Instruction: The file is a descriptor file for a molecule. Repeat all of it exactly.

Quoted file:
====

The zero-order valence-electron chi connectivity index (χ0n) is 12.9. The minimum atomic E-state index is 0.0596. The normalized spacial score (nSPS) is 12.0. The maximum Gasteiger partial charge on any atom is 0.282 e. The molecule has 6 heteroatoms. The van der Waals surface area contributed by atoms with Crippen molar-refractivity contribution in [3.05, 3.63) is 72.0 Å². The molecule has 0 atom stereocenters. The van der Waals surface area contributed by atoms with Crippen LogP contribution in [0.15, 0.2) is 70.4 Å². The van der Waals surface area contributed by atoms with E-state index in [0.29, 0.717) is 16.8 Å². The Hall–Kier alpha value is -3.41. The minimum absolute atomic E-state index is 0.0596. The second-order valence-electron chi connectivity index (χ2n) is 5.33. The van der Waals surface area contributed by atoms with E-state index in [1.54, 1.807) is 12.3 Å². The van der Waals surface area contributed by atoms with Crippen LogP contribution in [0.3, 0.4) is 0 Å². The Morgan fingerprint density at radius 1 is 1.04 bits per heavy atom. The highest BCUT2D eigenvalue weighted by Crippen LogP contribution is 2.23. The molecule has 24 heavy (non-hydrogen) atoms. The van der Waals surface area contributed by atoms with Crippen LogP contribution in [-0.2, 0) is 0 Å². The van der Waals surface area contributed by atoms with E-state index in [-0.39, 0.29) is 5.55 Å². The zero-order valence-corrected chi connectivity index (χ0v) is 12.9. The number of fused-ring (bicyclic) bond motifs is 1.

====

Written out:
The zero-order valence-electron chi connectivity index (χ0n) is 12.9. The minimum atomic E-state index is 0.0596. The normalized spacial score (nSPS) is 12.0. The maximum Gasteiger partial charge on any atom is 0.282 e. The molecule has 6 heteroatoms. The van der Waals surface area contributed by atoms with Crippen molar-refractivity contribution in [3.05, 3.63) is 72.0 Å². The molecule has 0 atom stereocenters. The van der Waals surface area contributed by atoms with Crippen LogP contribution in [0.15, 0.2) is 70.4 Å². The van der Waals surface area contributed by atoms with E-state index in [0.29, 0.717) is 16.8 Å². The Hall–Kier alpha value is -3.41. The minimum absolute atomic E-state index is 0.0596. The second-order valence-electron chi connectivity index (χ2n) is 5.33. The van der Waals surface area contributed by atoms with E-state index in [1.54, 1.807) is 12.3 Å². The van der Waals surface area contributed by atoms with Crippen LogP contribution in [0.3, 0.4) is 0 Å². The Morgan fingerprint density at radius 1 is 1.04 bits per heavy atom. The highest BCUT2D eigenvalue weighted by Crippen LogP contribution is 2.23. The molecule has 24 heavy (non-hydrogen) atoms. The van der Waals surface area contributed by atoms with Crippen LogP contribution in [-0.2, 0) is 0 Å². The van der Waals surface area contributed by atoms with E-state index in [-0.39, 0.29) is 5.55 Å². The zero-order valence-corrected chi connectivity index (χ0v) is 12.9. The number of fused-ring (bicyclic) bond motifs is 1.